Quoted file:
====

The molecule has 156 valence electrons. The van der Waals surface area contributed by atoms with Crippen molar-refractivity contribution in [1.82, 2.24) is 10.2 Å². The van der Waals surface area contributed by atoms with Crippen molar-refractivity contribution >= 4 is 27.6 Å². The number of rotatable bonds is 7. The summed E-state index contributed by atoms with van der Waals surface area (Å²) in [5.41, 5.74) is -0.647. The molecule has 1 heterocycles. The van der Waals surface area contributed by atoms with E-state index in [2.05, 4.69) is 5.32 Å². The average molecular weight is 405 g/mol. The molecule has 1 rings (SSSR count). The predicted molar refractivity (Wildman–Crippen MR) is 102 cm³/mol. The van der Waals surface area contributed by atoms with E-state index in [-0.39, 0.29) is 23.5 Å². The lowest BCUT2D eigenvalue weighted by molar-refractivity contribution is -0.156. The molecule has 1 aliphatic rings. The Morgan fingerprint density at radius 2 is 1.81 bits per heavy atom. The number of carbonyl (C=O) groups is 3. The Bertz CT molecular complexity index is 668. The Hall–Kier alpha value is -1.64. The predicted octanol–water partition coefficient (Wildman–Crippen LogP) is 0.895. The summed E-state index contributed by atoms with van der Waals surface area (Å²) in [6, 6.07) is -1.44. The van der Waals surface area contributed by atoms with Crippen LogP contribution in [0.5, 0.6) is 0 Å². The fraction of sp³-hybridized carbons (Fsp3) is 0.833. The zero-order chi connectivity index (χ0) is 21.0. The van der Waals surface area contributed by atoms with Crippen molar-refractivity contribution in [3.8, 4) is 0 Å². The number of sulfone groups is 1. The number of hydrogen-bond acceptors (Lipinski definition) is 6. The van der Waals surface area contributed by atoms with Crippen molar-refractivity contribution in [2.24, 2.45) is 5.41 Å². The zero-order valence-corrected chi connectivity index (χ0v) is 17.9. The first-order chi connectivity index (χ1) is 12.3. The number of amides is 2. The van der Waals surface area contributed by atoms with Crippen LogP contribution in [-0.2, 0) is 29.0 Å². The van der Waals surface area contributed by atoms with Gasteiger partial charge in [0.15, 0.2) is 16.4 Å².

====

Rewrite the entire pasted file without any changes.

The molecule has 156 valence electrons. The van der Waals surface area contributed by atoms with Crippen molar-refractivity contribution in [1.82, 2.24) is 10.2 Å². The van der Waals surface area contributed by atoms with Crippen molar-refractivity contribution >= 4 is 27.6 Å². The number of rotatable bonds is 7. The summed E-state index contributed by atoms with van der Waals surface area (Å²) in [5.41, 5.74) is -0.647. The molecule has 1 heterocycles. The van der Waals surface area contributed by atoms with E-state index in [2.05, 4.69) is 5.32 Å². The average molecular weight is 405 g/mol. The molecule has 1 rings (SSSR count). The predicted molar refractivity (Wildman–Crippen MR) is 102 cm³/mol. The van der Waals surface area contributed by atoms with E-state index in [-0.39, 0.29) is 23.5 Å². The lowest BCUT2D eigenvalue weighted by molar-refractivity contribution is -0.156. The molecule has 1 aliphatic rings. The Morgan fingerprint density at radius 2 is 1.81 bits per heavy atom. The number of carbonyl (C=O) groups is 3. The Bertz CT molecular complexity index is 668. The Hall–Kier alpha value is -1.64. The predicted octanol–water partition coefficient (Wildman–Crippen LogP) is 0.895. The summed E-state index contributed by atoms with van der Waals surface area (Å²) in [6, 6.07) is -1.44. The van der Waals surface area contributed by atoms with Crippen LogP contribution in [0.5, 0.6) is 0 Å². The fraction of sp³-hybridized carbons (Fsp3) is 0.833. The zero-order chi connectivity index (χ0) is 21.0. The van der Waals surface area contributed by atoms with Crippen molar-refractivity contribution in [3.8, 4) is 0 Å². The number of sulfone groups is 1. The number of hydrogen-bond acceptors (Lipinski definition) is 6. The van der Waals surface area contributed by atoms with Crippen molar-refractivity contribution in [2.24, 2.45) is 5.41 Å². The zero-order valence-corrected chi connectivity index (χ0v) is 17.9. The first-order chi connectivity index (χ1) is 12.3. The number of amides is 2. The van der Waals surface area contributed by atoms with Crippen LogP contribution in [-0.2, 0) is 29.0 Å². The van der Waals surface area contributed by atoms with Gasteiger partial charge in [0.15, 0.2) is 16.4 Å².